ysabetwordsmith: Victor Frankenstein in his fancy clothes (Frankenstein)
[personal profile] ysabetwordsmith
This poem came out of the March 17, 2014 Poetry Fishbowl. It was inspired by prompts from [personal profile] dialecticdreamer and LJ user Laffingkat. It also fills the "prosperity" square of my 3-6-14 card for the [community profile] origfic_bingo fest. This poem has been sponsored by [personal profile] technoshaman. It belongs to the series Frankenstein's Family.


On the summer solstice,
the villagers celebrated Sânziene,
a festival to honor the good fairies.

Victor and Igor did not particularly believe
in that kind of superstition, but it was
still fun to join the celebration,
and even Kálmán the priest
turned a blind eye to
the pagan implications.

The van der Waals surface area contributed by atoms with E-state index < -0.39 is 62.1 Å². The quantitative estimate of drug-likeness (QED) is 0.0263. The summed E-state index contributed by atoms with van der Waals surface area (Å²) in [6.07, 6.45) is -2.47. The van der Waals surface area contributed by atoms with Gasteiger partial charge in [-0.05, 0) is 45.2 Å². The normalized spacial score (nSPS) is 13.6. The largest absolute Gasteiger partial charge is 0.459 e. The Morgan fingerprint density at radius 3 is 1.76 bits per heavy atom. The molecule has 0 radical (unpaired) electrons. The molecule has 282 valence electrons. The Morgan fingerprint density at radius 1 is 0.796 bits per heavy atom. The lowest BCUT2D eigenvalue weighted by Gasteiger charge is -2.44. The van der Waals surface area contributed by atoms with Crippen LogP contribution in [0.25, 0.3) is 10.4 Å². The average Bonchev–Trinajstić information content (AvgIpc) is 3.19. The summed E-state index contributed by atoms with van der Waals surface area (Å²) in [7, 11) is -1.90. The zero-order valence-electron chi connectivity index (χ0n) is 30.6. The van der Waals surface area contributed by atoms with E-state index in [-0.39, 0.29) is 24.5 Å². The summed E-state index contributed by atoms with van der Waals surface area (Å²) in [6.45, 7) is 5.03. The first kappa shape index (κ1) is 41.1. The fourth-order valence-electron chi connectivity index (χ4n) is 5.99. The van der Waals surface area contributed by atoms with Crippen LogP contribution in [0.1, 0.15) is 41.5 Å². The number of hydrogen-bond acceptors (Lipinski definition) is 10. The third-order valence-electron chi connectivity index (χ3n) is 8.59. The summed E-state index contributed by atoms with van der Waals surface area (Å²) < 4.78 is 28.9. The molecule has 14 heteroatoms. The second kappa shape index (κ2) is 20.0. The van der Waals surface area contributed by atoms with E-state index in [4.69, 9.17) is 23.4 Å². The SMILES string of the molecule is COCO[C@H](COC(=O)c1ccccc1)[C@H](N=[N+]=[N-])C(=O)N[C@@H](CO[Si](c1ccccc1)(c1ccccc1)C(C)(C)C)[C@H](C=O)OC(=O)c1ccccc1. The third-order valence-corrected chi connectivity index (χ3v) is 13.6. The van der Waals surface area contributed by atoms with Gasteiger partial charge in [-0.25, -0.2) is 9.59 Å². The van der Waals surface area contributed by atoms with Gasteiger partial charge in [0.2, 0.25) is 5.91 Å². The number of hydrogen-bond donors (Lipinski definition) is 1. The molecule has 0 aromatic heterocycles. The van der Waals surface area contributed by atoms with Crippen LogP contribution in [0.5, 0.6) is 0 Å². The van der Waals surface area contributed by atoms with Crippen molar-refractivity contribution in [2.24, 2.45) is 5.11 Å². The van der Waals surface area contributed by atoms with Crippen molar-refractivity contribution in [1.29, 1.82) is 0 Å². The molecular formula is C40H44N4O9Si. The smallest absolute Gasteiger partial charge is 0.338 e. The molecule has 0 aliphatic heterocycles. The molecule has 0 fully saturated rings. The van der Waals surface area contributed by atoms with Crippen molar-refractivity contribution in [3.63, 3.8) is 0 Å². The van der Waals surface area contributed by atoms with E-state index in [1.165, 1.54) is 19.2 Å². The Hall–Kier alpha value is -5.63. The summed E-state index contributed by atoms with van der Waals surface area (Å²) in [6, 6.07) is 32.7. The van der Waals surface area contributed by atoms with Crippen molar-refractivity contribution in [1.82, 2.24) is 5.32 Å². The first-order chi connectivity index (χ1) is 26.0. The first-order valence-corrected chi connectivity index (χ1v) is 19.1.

The beautiful maidens of the village
dressed in white and spent the day
picking wildflowers in the meadows
and weaving them into colorful crowns.

Chief among these was Lady's bedstraw,
used to wrap the horns of cows
so they would give more milk.

Girls wore garlands of flowers
in their flowing hair, and
tossed wreaths over houses
to bless them with prosperity.

More wreaths were floated on the water
where the river that ran down the valley
widened into a vivid blue lake.

Victor and Igor ambled through the square,
buying chocolate-covered plums for each other
and a bear hand-puppet for Adam
that was cleverly made from an old sweater.

A traveling alchemist came to the gate
with a handsome scarlet cart drawn by
a pair of mousy-colored Hucul ponies.
Borbála let the girls of the village crown her with
a wreath of yellow flowers over her black hair.

From the cart she brought out wonders:
felt flowers scented with rose oil for the maidens,
vials of colored liquids that turned to smoke,
twists of tissue paper that went pop!
when flung against the flagstones,
much to the delight of the little boys.

She had fireworks, too, but those
she would only sell to the adults,
no matter how much the boys
begged and pleaded and pestered.

"If those set anyone on fire,"